Saturday, 13 April 2013
Beers Of London Series
12. The Kernel - Pale Ale Amarillo 5.7%
You may find this hard to believe but I really wasn't sure when to review a Kernel beer in this series. I figured that most of you would have had a few of their fabulous beers by now and so this might be a review that wouldn't be read that much. I knew that I had to include some beer from the Kernel Brewery here, any omission would be practically criminal, but where to include it was causing me a tiny headache. In the end I decided that it didn't much matter when I put one in, it just had to be fresh if it was going to be a Pale Ale, and as I've had this one with it's Amarillo hop goodness for a couple of weeks then I couldn't wait any longer. Just knowing I hadn't drunk it yet got too much for me. I haven't reviewed a Kernel beer in this blog since this review back in August last year due to the simple fact that if you look online then you'll find that the internet is full of them. Everybody who likes good beer has wanted to drink Kernel beer since Evin O'Riordan started brewing it in September 2009, testament to the sheer quality of their output. A Kernel Pale Ale or IPA is my wife's default beer setting, she says that she's never had a bad one, and she's right too. So, with no more hand-wringing or brow furrowing I'll just open the bottle and drink it!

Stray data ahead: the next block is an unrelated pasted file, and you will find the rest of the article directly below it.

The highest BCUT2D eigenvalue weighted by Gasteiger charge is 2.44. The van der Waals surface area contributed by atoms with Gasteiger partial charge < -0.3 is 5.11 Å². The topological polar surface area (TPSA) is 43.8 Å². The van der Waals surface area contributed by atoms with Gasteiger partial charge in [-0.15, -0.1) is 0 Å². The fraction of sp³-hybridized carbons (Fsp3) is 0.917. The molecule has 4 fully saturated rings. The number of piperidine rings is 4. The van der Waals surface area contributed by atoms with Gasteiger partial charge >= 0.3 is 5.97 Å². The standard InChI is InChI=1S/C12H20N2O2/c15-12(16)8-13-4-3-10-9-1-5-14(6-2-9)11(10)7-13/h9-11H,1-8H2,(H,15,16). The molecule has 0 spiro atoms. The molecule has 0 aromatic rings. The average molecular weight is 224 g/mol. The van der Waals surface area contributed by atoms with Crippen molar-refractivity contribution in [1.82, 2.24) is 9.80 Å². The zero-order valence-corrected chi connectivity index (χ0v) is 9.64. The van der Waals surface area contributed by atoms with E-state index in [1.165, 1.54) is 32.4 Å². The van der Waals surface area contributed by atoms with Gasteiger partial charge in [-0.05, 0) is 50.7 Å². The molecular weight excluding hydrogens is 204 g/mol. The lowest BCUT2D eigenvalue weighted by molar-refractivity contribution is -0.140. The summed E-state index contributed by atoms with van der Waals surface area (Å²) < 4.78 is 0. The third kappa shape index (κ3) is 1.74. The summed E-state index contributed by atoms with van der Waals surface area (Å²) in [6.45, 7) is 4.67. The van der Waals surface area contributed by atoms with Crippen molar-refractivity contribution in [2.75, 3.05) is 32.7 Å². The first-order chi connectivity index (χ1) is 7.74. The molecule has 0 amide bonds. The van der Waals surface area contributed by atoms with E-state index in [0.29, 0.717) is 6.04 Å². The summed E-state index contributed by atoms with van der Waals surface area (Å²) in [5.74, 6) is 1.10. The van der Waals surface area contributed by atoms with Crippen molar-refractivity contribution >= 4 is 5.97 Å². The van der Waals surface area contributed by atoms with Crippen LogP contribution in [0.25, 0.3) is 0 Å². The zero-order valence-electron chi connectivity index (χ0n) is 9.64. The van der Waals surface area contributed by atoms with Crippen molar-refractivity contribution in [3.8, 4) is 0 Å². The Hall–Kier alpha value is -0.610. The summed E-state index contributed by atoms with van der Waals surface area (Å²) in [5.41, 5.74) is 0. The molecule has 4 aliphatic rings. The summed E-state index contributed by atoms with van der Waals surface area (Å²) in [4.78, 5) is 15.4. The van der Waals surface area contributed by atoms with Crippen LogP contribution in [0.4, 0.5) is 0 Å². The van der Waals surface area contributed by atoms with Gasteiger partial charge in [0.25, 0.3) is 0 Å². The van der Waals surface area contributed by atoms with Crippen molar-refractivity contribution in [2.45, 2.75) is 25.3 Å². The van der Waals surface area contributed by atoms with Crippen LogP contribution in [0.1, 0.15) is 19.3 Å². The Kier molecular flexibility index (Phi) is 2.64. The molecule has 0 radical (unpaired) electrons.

It pours the colour of old gold, sunset orange fading to a pale yellow with big bubbly nearly-white head. The aroma majors in pine sap, with orange peel and grapefruit peel elbowing and jostling each other for supremacy just behind. Skipping over the tongue with little pops of carbonation, there's cart-loads of pithy grapefruit in the taste, all topped with a dusting of zesty orange peel. There is a brief lull in the intensity of the sharpness when you get a little wash of juicy satsuma but then back comes the grapefruit and orange peel, and it's brought some white pepper out to play this time too. The finish is pulped whole orange and grapefruit, all sharp, gorgeous and drying out with a slight spicy warmth right at the death.
If you like good tasty beer, and you like big, bold and juicy pale ales then you probably couldn't do much better. Just like my wife said, you can't go wrong with a Kernel.